Pakistan should adhere to IMF reforms: ADB

ISLAMABAD: The Asian Development Bank (ADB) on Wednesday said that Pakistan’s growth in the 2022-23 fiscal year was “weighed down by monetary policies to safeguard macroeconomic stability, pervasive inflation, and significant damage from flooding.”

In its latest report, July’s Asian Development Outlook (ADO), the ADB clarified that the projection for Pakistan in last month’s ADO assumed that the government would continue with reforms recommended by the International Monetary Fund under a new policy-support programme approved on July 12.

However, the ADB said that “Developing Asia” was on track to grow faster in 2023, as strong consumption and investment offset the impact of weak global demand.

In its update to the regional economic outlook, the ADB kept its 2023 growth forecast for developing Asia at 4.8%, but revised its estimate for next year to 4.7% from 4.8% in April, reflecting risks, including from Russia’s war on Ukraine.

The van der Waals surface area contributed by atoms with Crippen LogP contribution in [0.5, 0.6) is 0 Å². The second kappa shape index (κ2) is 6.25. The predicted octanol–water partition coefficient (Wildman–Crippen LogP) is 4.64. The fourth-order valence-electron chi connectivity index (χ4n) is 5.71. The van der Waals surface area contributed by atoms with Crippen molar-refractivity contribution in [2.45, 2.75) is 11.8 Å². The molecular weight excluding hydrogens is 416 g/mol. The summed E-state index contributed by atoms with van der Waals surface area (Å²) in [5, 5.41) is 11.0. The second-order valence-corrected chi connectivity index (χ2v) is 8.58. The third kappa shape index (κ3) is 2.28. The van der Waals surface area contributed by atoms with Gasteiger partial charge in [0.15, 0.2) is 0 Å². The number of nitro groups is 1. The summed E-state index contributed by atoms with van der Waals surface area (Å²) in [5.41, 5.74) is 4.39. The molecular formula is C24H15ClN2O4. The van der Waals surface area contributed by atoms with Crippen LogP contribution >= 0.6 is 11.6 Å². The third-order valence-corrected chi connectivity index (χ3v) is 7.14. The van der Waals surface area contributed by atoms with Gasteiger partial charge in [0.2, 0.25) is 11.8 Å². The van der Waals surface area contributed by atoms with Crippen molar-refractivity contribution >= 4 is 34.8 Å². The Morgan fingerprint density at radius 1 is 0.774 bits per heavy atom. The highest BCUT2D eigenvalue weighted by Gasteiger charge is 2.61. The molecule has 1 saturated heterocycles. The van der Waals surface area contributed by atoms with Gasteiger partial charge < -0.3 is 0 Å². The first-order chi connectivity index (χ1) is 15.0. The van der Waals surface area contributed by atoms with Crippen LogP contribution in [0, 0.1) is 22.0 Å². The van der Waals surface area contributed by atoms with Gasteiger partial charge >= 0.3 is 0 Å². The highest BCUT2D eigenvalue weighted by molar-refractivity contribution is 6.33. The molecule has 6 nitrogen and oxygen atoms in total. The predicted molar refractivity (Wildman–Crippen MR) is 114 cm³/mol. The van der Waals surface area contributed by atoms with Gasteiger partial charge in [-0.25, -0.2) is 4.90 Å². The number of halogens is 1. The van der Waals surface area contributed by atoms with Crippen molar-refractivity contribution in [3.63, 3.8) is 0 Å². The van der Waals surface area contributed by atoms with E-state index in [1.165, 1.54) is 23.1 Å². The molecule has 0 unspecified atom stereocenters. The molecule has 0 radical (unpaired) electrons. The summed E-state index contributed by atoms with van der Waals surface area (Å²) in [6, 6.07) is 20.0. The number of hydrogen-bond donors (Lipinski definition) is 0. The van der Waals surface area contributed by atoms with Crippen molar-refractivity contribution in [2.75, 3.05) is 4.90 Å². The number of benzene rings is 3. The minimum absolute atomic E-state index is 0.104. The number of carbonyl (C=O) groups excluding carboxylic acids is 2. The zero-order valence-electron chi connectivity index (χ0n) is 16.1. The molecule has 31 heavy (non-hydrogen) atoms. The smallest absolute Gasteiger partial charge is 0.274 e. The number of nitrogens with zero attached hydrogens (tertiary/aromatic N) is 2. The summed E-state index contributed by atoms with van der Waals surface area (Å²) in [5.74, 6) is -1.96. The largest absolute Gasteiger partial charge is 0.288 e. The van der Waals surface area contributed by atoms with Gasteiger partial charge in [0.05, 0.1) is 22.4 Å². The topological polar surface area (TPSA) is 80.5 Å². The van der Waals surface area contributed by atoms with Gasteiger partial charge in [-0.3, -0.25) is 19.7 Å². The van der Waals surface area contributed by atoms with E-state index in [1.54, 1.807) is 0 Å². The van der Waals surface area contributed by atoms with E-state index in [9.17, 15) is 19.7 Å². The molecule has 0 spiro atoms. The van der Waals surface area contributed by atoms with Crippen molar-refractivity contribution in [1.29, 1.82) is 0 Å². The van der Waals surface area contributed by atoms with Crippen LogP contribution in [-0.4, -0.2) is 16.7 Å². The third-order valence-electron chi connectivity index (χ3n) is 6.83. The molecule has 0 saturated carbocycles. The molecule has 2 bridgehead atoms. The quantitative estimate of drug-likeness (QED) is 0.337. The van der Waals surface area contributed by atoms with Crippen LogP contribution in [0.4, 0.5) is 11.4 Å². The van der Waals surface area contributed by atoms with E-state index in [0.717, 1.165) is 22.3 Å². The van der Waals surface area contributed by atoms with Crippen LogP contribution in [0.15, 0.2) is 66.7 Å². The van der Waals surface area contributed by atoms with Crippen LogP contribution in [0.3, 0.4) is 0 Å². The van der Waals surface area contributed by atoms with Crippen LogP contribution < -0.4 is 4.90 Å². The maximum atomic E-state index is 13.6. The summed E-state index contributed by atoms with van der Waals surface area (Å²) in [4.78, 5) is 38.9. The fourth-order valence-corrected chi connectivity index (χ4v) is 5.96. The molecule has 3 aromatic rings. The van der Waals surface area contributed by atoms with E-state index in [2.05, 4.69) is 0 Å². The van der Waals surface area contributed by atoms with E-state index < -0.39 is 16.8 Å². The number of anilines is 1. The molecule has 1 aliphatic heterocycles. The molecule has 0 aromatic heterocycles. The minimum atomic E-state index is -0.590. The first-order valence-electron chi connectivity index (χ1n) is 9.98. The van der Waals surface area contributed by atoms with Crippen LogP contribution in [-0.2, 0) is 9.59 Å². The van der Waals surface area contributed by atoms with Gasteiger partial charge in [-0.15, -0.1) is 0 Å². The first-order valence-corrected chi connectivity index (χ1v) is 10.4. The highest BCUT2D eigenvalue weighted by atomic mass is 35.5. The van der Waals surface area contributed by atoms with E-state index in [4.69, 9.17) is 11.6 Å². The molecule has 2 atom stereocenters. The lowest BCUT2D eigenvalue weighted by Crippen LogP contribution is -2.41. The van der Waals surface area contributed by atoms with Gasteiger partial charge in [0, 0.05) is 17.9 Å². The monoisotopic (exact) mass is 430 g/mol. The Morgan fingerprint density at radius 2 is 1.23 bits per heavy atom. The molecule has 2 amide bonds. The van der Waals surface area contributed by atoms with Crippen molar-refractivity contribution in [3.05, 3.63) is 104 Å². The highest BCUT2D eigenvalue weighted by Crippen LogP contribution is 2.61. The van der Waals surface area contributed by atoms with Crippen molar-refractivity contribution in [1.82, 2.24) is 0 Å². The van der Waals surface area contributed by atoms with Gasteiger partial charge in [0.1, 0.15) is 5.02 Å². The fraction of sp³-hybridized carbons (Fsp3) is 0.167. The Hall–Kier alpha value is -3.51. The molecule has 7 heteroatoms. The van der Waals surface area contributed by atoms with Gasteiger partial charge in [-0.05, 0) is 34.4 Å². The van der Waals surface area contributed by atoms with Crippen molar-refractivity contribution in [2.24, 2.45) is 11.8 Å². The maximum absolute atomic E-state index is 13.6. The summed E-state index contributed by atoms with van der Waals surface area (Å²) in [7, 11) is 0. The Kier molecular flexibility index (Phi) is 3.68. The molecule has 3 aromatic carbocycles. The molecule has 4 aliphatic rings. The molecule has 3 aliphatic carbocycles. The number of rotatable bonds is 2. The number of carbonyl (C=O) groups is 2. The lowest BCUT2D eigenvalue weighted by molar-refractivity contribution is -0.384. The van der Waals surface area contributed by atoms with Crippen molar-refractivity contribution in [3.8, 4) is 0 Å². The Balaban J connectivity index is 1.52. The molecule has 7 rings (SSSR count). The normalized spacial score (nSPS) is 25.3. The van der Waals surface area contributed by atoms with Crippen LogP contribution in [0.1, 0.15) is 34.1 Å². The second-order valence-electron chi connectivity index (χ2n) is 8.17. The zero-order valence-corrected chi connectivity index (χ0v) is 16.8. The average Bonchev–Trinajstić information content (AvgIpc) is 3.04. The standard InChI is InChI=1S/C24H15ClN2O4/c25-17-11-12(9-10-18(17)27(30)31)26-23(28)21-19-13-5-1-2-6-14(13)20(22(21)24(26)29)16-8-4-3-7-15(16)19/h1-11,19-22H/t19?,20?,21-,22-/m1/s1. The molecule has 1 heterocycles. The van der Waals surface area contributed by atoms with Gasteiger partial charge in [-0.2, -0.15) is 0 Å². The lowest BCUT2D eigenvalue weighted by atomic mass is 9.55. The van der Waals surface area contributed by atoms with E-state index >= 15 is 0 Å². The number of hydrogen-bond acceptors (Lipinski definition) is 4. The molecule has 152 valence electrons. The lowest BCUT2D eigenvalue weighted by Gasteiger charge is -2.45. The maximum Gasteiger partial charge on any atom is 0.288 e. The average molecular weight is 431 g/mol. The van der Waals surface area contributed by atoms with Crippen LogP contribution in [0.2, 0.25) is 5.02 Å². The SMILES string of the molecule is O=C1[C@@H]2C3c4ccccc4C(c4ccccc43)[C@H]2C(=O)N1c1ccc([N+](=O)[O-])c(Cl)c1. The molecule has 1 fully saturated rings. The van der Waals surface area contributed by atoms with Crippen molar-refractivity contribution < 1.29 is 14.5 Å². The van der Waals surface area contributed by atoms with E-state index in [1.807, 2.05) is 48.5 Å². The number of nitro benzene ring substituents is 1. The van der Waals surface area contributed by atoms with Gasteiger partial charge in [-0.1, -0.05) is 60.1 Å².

Developing Asia consists of 46 economies in the Asia-Pacific and excludes Japan, Australia and New Zealand.

The ADB is maintaining its growth projections for sub-regions East Asia and South Asia, with China and India still expected to expand 5.0pc and 6.4pc this year, respectively, and 4.5pc and 6.7pc in 2024.

Meanwhile, it slightly trimmed its growth projections for Southeast Asia, now expected at 4.6pc this year and 4.9pc next year, down from 4.7pc and 5.0pc respectively. The ADB said this was mainly due to weaker global export demand.

An upside risk to the growth outlook of developing Asia is slower inflation, which has allowed most central banks in the region to hold off tightening, helping underpin domestic consumption.

The region’s inflation is forecast to slow to 3.6pc this year from its previous forecast of 4.2pc, with the rate expected to decelerate further to 3.4pc in 2024.

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